Baseline characteristics are displayed in Table 1. The arithmetic mean of baseline hs-CRP was 3.57 mg/L. Data on weight at 6 months were available for 387 women (74 in control, 107 in diet, 94 in exercise, 112 in diet+exercise). Weight losses at 6 months were 0.1 (3.6) kg in the control, 6.6 (5.0) kg in the diet, 1.0 (5.6) kg in the exercise, and 7.5 (3.8) kg in the diet+exercise group. At 6 months 41.5% (N=49) in the diet, 21.4% (N=25) in the exercise, and 46.2% (N=54) in the diet+exercise groups lost ≥10% of baseline weight. Inflammatory biomarkers were not measured at 6 months.
Results of the intervention effects on body composition at 12 months have been published elsewhere (33). Briefly, the diet, exercise, and diet+exercise groups decreased weight by 8.5% (P<0.01), 2.4% (P=0.03) and 10.8% (P<0.01), respectively, compared with controls. Waist circumference decreased in diet (−4.4 cm, P<0.01), exercise (−2.0 cm, P=0.02), and diet+exercise (−7.0 cm, P<0.01) groups compared to controls (+1.1 cm). All intervention groups decreased percent body fat (Δdiet= −4.2%, P<0.01; Δexercise= −1.6%, P<0.01; Δdiet+exercise= −5.9%, P<0.01) compared with controls. At 12 months 41.5% (N=49) in the diet, 3.8% (N=4) in the exercise, and 59.5% (N=69) in the diet+exercise groups lost ≥10% of baseline weight. The exercise and diet+exercise groups completed a mean 80.2% and 84.7% of the exercise goal (225 minutes/week). The exercise and diet+exercise groups increased pedometer counts by 2415 steps/day (P<0.01, vs. controls) and 3468 steps/day (P<0.01, vs. controls), respectively. Aerobic fitness increased by 0.17 L/min (P<0.01) and 0.12 L/min (P<0.01), respectively in the exercise and diet+exercise groups (vs. control).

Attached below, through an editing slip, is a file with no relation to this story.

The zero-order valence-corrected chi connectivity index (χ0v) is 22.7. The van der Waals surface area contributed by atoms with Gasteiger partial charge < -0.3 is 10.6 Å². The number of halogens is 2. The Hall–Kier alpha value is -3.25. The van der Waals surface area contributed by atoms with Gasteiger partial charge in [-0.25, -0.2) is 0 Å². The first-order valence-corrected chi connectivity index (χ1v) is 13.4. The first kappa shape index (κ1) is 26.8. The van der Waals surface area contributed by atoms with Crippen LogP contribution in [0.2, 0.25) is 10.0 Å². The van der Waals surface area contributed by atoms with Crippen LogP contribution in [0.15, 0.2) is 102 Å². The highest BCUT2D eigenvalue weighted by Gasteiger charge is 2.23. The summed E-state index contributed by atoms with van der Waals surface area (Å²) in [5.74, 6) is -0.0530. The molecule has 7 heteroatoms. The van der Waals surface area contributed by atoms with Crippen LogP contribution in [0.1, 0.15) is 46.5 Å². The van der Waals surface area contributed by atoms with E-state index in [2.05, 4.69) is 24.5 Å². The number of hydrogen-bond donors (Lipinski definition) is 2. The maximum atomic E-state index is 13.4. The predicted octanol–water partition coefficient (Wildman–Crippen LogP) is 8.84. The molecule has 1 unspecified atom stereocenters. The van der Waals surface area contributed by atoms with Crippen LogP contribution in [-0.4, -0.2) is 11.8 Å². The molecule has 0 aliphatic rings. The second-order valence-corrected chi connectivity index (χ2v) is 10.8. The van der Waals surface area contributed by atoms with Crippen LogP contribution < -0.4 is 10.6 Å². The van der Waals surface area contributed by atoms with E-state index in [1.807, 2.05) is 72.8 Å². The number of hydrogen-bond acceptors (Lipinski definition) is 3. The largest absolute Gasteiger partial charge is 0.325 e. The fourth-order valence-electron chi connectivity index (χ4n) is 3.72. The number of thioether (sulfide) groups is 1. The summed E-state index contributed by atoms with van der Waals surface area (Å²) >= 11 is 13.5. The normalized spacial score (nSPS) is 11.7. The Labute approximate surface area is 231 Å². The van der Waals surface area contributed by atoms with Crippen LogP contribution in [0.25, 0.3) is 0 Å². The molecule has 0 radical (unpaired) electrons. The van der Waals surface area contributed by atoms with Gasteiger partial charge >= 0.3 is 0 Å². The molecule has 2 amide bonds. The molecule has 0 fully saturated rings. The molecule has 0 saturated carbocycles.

The diet and diet+exercise groups experienced marked and significant decreases in most inflammatory biomarkers compared with controls (Table 2). Compared to controls, hs-CRP decreased by 0.92 mg/L (36.1%, P<0.001) in the diet group, and by 0.87mg/L (41.7%, P<0.001) in the diet+exercise group. IL-6 decreased by 0.34 pg/ml (23.1%, P=0.001 vs. control) in the diet group and by 0.32 pg/ml (24.3%, P<0.001 vs. control) in the diet+exercise group. Neutrophil counts reduced by 0.31×109/L (9.6%, P=0.006) in the diet group and by 0.30×109/L (9.0%, P=0.005) in the diet+exercise group (vs. control). SAA decreased, by 0.82 mg/L (17.5%), in the diet group (P=0.005 vs. control). Leukocyte counts reduced, by 0.41×109/L (7.2%), in the diet+exercise group (P=0.001 vs. control). There were no significant differences between the diet and diet+exercise groups, or between the exercise and control groups, in any inflammatory biomarker. The results were similar when women with hs-CRP ≥20.0 mg/L (N=5 in exercise, N=1 in diet, N=2 in diet+exercise groups) were excluded (Supplement Table 2).
Compared to controls, participants who lost ≥5% of baseline weight reduced hs-CRP by 49.5% in the diet (P<0.001) and by 49.2% in the diet+exercise groups (P<0.001, Table 3). No differences were observed among those who lost <5% of baseline weight. In the diet and diet+exercise groups, women who lost ≥5% of baseline weight reduced SAA (P<0.001 for diet, P=0.016 for diet+exercise), and IL-6 (P<0.001 for diet, P<0.001 for diet+exercise) compared to controls. In the diet+exercise group, leukocyte and neutrophil counts significantly reduced among women who lost ≥5% of weight. Although exercisers who lost ≥5% of baseline weight reduced hs-CRP by 19.1%, the effect did not reach statistical significance (P=0.088 vs. control). When we eliminated data from women with hs-CRP ≥20.0 mg/L, we observed a decrease in hs-CRP among exercisers who lost ≥5% of baseline weight (Δ= −25.1%, P=0.005 vs. controls, Supplement Table 3).